With great sadness, I record the loss of two more important and endearing figures of British folk music.
Roy Bailey, who died this week aged 83, was a passionate fighter for social justice. You could either agree or disagree with his left-wing politics but that his commitment was genuine could not be denied. His rich, strong voice echoes in the mind as I write this, and I recall with fondness his work with the late Labour MP Tony Benn, Roy's songs interspersing with the politician's recital of chapters from his book, The Writing on the Wall.
But I cannot do better than point readers to the outstanding Guardian obituary - see this link - and a beautiful comment posted at Facebook by the French singer Flossie Malavialle, nowadays residing in the North East of England, which I now reproduce:
Difficult times for all of us in the folk world with the passing of so many good friends lately but I can't help smiling when I remember a particular Meet & Greet session at Saltburn Folk Festival one Saturday morning involving amongst others Roy Bailey and Vin Garbutt...
Everybody was in tears (of laughter!) listening to all the banter going on but the final straw was when Vin in his inimitable style suddenly said: "I never thought for a minute that one day I'll be singing in front of the old Bailey". I'm still laughing just thinking about it. Just hope this anecdote will bring a little bit of much needed light relief to those who need it
My own tribute to Vin, who died in June last year, can be seen at https://www.salutlive.com/2017/06/vin-garbutt-rip-if-the-river-tees-couyld-sing-he-was-its-voice.html.
Flossie's anecdote produced a wave of sympathy for the departed souls, including this perceptive comment from a folk broadcaster, Tony Haynes:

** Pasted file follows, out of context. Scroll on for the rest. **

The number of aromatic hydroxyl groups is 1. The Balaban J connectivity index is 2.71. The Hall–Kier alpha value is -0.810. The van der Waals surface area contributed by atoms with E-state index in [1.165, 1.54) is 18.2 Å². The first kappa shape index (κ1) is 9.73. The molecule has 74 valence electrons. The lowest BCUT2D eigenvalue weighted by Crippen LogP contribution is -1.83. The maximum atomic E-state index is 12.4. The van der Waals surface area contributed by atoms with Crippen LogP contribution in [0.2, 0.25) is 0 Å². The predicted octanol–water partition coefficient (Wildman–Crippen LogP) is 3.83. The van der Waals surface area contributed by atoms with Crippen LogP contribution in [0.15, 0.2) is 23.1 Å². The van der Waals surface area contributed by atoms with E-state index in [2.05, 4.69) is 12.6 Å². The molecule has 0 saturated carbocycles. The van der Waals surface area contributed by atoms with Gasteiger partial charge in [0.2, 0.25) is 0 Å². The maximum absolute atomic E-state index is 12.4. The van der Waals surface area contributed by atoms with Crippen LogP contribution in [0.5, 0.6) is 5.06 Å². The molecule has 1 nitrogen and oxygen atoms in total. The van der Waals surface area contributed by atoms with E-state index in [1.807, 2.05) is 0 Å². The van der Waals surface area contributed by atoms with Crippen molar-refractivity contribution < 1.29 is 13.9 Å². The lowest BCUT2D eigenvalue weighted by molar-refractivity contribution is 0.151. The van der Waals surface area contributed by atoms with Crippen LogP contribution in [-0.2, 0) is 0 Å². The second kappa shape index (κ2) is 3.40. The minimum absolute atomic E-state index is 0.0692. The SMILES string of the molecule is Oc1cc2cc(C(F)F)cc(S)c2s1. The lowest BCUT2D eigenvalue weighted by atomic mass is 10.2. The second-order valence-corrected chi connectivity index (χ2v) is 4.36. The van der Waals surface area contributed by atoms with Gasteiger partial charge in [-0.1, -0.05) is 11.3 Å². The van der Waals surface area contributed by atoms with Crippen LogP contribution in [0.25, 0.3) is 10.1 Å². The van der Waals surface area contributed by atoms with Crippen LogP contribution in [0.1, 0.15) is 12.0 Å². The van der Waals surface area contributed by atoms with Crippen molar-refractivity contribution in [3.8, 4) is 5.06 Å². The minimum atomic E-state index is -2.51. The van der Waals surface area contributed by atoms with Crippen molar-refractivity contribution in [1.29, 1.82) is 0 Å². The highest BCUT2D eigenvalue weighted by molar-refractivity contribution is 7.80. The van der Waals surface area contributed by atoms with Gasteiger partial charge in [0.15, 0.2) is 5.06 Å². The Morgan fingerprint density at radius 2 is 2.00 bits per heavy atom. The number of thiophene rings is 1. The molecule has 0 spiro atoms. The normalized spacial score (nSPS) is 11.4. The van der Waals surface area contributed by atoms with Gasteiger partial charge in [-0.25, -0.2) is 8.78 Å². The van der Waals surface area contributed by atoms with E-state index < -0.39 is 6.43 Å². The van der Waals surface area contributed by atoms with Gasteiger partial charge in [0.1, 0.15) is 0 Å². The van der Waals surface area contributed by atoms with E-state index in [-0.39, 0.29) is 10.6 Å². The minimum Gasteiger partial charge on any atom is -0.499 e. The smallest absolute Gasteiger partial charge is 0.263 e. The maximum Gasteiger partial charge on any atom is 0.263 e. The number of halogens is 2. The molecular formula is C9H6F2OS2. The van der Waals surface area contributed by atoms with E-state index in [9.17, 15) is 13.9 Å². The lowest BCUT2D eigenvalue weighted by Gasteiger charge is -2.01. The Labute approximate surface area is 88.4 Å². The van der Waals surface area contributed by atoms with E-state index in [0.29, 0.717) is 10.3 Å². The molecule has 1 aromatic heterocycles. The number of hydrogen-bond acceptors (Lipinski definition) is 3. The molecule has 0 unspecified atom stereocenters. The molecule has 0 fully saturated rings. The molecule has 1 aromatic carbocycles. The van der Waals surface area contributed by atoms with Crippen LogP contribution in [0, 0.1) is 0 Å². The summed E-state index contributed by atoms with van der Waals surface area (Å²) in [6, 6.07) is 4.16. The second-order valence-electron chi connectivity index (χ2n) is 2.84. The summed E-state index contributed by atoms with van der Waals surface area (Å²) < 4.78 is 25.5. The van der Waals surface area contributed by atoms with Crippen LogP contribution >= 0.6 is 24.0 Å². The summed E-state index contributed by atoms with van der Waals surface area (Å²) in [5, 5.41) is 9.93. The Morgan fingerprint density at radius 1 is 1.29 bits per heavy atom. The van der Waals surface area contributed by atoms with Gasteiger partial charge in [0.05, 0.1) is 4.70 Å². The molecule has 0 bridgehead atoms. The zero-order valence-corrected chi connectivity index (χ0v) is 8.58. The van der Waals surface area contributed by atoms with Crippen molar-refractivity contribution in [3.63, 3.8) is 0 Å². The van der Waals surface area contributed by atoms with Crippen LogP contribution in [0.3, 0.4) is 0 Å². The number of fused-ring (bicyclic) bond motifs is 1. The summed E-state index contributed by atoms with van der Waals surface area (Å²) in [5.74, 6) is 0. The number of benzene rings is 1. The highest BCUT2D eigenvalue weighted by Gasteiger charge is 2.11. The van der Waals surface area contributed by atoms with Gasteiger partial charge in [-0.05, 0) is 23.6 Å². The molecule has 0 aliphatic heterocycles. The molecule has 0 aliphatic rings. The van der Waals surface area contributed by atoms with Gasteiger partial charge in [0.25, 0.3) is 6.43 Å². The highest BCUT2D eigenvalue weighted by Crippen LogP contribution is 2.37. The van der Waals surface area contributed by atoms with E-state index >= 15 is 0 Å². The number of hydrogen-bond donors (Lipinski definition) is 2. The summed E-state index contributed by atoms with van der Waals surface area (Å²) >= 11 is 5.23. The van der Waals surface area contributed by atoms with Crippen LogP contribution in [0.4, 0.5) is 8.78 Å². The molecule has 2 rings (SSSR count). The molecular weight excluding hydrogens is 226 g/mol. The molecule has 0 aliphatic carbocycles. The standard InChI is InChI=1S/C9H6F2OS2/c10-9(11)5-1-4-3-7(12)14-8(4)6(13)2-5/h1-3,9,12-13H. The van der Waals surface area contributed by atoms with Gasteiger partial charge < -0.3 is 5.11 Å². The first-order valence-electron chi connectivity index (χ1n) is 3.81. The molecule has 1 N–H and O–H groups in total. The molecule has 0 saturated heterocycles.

It's an age thing. Most of us who were about in the folk revival of the 60s will now be in our 70s and beyond. We will all gain admission to that great singaround in the sky (if it exists) sooner or later. But there is no point in being maudlin about it. Death is a fact of life. And their music remains. As a folk radio presenter I do try to play on air some of the retrospective material when I can. I certainly do privately. We will remember them just as Flossie has above, with great fondness.
Reinforcing Tony's point, Bill Caddick was 74. Among the gems he gave folk were John o Dreams, Unicorns and Waiting For The Lark.
Here us what my long-standing acquaintance John Crosby, responsible for some great work as a folk publicist, had to say, also at Facebook:
This is shaping up to be a bad month. We lost Bill Caddick last night. A veteran folkie and songwriter, I was privileged to handle the PR for his album 'The Wild West Show' (Topic) back in 1986. He was such fun to work with and catching his supporting London show (if memory serves me right, at the Empress Of Russia folk club near the Angel tube station) a very real pleasure. More at fRoots